• A
  • A
  • A
  • ABC
  • ABC
  • ABC
  • А
  • А
  • А
  • А
  • А
Regular version of the site

Student
Title
Supervisor
Faculty
Educational Programme
Final Grade
Year of Graduation
Roman Aleksandrov
Study of DAG Scheduling Algorithms in Distributed Systems using Simulation
Data Science
(Master’s programme)
2018
The paper studies the performance of algorithms for scheduling of DAG applications in heterogeneous distributed computing systems. The comparison of algorithms is performed on the base of discrete-event simulation in the context of exact and inaccurate assessments of the time of tasks for various application cases and system configurations. The developed simulation framework based on SimGrid toolkit provides the necessary tools for implementation of scheduling algorithms, generation of synthetic systems and applications, execution of simulation experiments and analysis of results. This allowed to perform a large number of experiments in a reasonable amount of time and to ensure reproducible results. Moreover, in our paper there is a comparison between state-of-the-art dynamic and static algorithms and new dynamic algorithm which was designed using ideas from advanced static algorithm DLS.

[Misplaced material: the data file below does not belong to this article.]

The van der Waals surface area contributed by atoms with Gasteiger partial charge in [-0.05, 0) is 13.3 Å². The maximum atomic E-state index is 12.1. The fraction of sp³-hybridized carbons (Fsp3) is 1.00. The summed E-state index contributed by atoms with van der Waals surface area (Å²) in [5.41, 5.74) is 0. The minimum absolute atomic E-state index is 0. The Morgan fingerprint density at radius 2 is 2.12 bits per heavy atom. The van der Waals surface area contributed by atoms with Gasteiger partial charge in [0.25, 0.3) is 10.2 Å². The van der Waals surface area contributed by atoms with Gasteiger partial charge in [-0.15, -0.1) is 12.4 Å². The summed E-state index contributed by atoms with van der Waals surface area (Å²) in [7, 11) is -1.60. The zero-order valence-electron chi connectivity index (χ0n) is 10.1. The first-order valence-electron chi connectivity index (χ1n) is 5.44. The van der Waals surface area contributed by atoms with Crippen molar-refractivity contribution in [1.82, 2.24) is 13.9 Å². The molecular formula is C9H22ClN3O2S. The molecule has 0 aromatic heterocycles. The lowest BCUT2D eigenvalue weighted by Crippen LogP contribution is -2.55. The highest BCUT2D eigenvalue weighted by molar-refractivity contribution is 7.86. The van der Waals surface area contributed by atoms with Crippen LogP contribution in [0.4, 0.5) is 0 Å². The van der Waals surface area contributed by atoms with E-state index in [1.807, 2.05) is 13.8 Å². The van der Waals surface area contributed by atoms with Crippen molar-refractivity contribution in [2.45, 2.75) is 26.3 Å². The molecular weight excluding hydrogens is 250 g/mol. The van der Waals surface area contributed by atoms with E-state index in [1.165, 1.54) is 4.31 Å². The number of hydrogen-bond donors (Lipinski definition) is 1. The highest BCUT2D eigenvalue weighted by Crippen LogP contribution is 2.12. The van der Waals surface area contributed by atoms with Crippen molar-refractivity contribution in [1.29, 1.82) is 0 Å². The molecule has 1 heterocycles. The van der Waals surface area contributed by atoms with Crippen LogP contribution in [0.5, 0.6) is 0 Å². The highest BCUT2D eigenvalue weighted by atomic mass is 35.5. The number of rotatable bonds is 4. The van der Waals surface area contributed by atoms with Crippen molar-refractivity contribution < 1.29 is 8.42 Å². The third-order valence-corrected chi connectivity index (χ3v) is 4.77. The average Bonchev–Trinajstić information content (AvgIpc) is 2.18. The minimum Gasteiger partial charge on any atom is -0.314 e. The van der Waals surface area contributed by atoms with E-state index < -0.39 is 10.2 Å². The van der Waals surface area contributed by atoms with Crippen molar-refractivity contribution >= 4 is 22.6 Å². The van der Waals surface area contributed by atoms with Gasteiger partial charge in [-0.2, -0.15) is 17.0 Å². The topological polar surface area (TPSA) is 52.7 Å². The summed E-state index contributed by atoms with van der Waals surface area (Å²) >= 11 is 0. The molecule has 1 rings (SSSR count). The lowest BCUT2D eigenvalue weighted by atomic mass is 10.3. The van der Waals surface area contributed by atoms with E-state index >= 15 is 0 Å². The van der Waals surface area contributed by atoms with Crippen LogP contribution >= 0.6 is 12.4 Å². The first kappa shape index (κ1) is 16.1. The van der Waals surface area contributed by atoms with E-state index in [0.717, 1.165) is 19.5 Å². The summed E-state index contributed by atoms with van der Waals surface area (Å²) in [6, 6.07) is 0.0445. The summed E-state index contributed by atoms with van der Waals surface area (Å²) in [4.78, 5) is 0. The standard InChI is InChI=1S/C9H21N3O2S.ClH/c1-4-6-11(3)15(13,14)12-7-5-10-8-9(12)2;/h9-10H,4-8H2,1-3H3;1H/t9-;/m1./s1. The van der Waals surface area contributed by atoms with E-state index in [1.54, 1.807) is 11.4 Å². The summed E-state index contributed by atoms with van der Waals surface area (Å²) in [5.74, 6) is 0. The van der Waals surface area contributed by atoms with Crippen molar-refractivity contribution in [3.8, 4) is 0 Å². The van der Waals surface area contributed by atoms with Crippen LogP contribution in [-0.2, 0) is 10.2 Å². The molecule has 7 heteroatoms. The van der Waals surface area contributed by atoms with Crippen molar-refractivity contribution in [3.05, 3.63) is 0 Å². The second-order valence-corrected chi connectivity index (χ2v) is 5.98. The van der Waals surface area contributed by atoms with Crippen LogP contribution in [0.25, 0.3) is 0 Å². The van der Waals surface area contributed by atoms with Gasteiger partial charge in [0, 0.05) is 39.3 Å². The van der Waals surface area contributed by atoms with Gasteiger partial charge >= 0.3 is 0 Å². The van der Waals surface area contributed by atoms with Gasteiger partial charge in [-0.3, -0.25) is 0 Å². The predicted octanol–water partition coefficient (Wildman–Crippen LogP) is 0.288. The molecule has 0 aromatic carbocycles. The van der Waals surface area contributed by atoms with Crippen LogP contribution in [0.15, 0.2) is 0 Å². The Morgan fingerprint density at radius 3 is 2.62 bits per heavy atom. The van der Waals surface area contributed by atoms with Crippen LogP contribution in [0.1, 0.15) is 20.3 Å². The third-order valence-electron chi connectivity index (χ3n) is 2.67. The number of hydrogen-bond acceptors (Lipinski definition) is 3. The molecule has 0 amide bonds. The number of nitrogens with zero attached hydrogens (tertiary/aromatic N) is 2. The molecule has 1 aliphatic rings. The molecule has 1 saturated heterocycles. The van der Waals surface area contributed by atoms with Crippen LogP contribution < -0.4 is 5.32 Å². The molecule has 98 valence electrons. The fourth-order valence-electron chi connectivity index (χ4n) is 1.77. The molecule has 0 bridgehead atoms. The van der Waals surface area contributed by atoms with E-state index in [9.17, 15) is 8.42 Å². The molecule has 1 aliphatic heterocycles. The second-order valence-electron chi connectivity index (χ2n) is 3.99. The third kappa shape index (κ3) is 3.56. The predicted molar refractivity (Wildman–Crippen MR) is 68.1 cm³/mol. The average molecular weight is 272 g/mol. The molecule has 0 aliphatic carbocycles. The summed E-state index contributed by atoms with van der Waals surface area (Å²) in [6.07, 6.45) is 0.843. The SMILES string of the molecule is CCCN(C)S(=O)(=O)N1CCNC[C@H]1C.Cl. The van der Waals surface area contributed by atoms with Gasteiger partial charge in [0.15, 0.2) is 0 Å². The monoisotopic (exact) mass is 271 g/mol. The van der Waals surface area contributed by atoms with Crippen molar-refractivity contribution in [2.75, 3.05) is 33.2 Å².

Student Theses at HSE must be completed in accordance with the University Rules and regulations specified by each educational programme.

Summaries of all theses must be published and made freely available on the HSE website.

The full text of a thesis can be published in open access on the HSE website only if the authoring student (copyright holder) agrees, or, if the thesis was written by a team of students, if all the co-authors (copyright holders) agree. After a thesis is published on the HSE website, it obtains the status of an online publication.

Student theses are objects of copyright and their use is subject to limitations in accordance with the Russian Federation’s law on intellectual property.

In the event that a thesis is quoted or otherwise used, reference to the author’s name and the source of quotation is required.

Search all student theses